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Changes between Initial Version and Version 1 of AsyncSessions

2010-12-26T18:59:11Z (11 years ago)
Jiri Svoboda


  • AsyncSessions

    v1 v1  
     1= Async Sessions =
     3== The problem ==
     5Traditionally, functions of the Async framework that perform requests (such as async_req()) operate on phones (they are passed a phone ID). In any non-trivial IPC protocol there are operations that consist of more than one IPC call (e.g. VFS_IN_READ) performed either in parallel or in series. (Here we call an operation a set of IPC calls that causes the server to perform a well-defined action). For such protocol it is not possible to perform several operations concurrently on the same phone, because the calls from different operations would get mixed up.
     7For illustration, consider the following client API stub functions:
     10int cd_phone;
     12int chardev_connect()
     14    // connect phone to the character device
     17int chardev_read()
     19    // R1:send CHARDEV_READ
     20    // R2:send IPC_READ
     21    // wait for R1
     22    // wait for R2
     26Were we to call chardev_read() from two different fibrils A and B concurrently, the server fibril would see some mixture of the sequence (AR1, AR2) with (BR1, BR2), e.g. (AR1, BR1, AR2, BR2) which would be incorrect from the server point of view. Note that the server has no way of telling which request belongs to which operation.
     28We often want to allow such function to be called concurrently in different fibrils. chardev_read() can block so we cannot serialize calls to it. If we stay with the character device example, we often want to allow one fibril to call chardev_write() while another is blocked in chardev_read().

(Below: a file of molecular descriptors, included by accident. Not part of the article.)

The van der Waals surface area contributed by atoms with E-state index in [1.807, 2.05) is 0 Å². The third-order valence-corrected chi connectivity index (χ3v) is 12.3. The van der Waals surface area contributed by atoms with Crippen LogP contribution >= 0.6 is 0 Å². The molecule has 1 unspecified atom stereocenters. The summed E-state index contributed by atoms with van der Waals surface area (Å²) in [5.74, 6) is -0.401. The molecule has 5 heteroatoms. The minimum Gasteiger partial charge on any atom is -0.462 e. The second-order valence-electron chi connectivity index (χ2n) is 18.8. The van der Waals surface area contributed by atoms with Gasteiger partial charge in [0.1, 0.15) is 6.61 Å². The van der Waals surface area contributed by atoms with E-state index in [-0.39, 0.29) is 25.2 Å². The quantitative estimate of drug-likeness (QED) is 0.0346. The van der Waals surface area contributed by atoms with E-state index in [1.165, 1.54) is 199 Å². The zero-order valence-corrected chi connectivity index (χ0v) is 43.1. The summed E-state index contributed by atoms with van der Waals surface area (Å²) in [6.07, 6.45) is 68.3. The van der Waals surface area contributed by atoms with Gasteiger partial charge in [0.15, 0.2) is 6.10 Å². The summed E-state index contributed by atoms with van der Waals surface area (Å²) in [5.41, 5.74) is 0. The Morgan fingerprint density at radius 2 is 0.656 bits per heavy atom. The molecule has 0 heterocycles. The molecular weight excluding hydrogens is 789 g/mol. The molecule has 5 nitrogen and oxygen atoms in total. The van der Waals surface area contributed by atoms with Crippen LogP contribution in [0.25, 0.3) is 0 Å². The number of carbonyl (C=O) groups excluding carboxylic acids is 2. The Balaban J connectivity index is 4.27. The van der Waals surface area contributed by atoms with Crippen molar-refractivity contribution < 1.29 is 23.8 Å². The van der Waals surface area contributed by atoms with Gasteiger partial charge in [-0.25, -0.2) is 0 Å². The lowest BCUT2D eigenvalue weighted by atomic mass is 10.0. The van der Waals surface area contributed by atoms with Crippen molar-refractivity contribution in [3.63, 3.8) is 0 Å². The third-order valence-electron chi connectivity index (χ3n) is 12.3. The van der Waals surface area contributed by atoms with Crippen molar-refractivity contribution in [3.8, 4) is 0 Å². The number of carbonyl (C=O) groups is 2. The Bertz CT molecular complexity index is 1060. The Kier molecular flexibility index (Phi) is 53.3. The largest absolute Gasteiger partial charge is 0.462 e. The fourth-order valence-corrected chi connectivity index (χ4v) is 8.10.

30== Enter sessions ==
     32Session is a ''logical'' datapath from a client to a server which can support ''concurrent'' operations. Each operation is performed in the context of an ''exchange''. An exchange can support an IPC operation (or, ''optionally'', a sequence of operations), but, in any case, only one operation is performed in an exchange at any time. (The ''session''/''connection'' terminology is borrowed from iSCSI and ''exchange'' is borrowed from Fibre Channel transport layer).
     34A client first needs to create a session (to a server) by calling `async_session_create()`. Whenever the client needs to perform an operation, it starts an exchange by calling `async_exchange_begin()` and performs the operation in context of that exchange. Then the client ends the exchange by calling `async_exchange_end()`.
     36We can ammend the example above as follows:
     39async_sess_t cd_session;
     41int chardev_connect()
     43    // connect phone to the character device
     44    // create session
     47int chardev_read()
     49    // begin exchange
     50    // R1:send CHARDEV_READ
     51    // R2:send IPC_READ
     52    // wait for R1
     53    // wait for R2
     54    // end exchange
     58Now we can run chardev_read() in parallel in any number of fibrils/threads. Each IPC request has a context (the exchange) so the different parallel operations will not mix up.
     60Behind the scenes the async framework will do the magic necessary to distinguish the exchanges. In the current implementation it clones the session phone and uses as many separate physical connections as there are concurrent exchanges. It caches the open connections to avoid setting them up and tearing them down too often.
     62In a future implementation the async framework could instead embed an additional qualifier into each IPC request that would allow to distinguish requests from different exchanges (e.g. a virtual path ID).